Kerala questions NIA taking over terror cases in state
Kerala Home Minister Kodiyeri Balakrishnan on Sunday questioned the National Investigation Agency`s (NIA) reported decision to take over two terror cases in the state.
New Delhi: Kerala Home Minister Kodiyeri Balakrishnan on Sunday questioned the National Investigation Agency`s (NIA) reported decision to take over two terror cases in the state.
"The state government was not consulted either by the Central government or by the NIA before the taking over of the two cases - bus burning case of 2005 and terror recruiting case," said Balakrishnan, who was in the national capital to attend the two-day politburo meeting of the Communist Party of India-Marxist (CPI-M).
He said the state government has information only through the media that the NIA has taken over the cases.
People`s Democratic Party (PDP) chief Abdul Nazir Maudany`s wife Sufiya is the 10th accused in the bus burning case. The first accused in the case is south India chief of Lashkar-e-Taiba (LeT) T. Nazeer, who is now in custody of Bangalore police.
The terror recruiting case was busted after the Indian security forces gunned down five infiltrators in Jammu and Kashmir last year while they were trying to sneak out to Pakistan through the Line of Control.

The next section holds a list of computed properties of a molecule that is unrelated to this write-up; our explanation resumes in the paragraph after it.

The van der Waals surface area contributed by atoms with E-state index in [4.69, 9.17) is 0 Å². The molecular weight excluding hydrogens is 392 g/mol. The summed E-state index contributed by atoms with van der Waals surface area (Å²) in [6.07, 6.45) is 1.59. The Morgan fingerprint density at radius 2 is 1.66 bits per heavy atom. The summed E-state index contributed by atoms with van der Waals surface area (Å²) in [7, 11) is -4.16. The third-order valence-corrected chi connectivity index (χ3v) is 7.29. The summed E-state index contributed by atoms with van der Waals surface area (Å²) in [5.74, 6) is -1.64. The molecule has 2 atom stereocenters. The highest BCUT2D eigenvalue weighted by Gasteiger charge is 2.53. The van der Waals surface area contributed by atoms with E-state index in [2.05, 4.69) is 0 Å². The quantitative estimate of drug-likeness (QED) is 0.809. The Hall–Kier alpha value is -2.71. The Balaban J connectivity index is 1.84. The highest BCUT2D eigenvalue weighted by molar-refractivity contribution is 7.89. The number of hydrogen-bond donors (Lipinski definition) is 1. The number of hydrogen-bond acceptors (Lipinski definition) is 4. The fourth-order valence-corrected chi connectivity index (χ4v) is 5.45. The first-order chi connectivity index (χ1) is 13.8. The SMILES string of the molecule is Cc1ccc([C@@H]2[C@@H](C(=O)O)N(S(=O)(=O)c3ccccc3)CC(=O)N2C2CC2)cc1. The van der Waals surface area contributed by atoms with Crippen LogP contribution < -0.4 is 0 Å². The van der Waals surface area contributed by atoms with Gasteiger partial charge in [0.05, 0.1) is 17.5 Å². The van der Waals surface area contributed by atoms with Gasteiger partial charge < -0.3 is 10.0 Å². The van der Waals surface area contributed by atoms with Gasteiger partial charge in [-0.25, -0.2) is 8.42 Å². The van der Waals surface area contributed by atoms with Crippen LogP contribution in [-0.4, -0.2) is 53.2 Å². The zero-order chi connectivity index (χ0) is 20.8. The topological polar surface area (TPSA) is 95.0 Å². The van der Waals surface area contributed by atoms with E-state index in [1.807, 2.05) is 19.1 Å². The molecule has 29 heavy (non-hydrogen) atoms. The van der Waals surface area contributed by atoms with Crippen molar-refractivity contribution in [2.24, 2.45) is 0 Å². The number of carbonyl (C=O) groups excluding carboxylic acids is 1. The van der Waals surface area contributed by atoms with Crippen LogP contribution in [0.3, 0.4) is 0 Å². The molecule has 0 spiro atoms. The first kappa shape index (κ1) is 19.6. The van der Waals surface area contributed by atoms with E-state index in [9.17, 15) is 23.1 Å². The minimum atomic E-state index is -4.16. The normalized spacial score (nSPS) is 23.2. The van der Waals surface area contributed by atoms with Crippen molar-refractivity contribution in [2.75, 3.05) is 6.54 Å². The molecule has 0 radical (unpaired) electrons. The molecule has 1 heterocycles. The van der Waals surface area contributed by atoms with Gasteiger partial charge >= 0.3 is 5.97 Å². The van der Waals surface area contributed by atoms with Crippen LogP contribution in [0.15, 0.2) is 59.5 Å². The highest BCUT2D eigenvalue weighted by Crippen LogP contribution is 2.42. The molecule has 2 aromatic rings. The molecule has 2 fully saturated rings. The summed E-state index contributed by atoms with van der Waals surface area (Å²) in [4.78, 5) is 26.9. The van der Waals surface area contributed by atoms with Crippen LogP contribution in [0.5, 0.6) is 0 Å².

During investigation by the state police`s Special Investigation Team, it was found that a terror brigade of 185 Malayalis was selected by the LeT and provided preliminary training at camps conducted in Kannur and Ernakulam districts.
"On what basis the NIA took over the cases in which chargesheets have been filed by the state investigative agency? Why it is being re-investigated," Balakrishnan asked.
Contending that such interference by the central agencies would hurt the federal system of the country, Balakrishnan said the state government would examine the legal aspect of NIA`s decision.
"Don`t put state government in dark," Balakrishnan said.
The NIA was formed by the Indian government in the aftermath of the 26/11 terror attacks in Mumbai and has the powers to investigate terror-related offences across the country.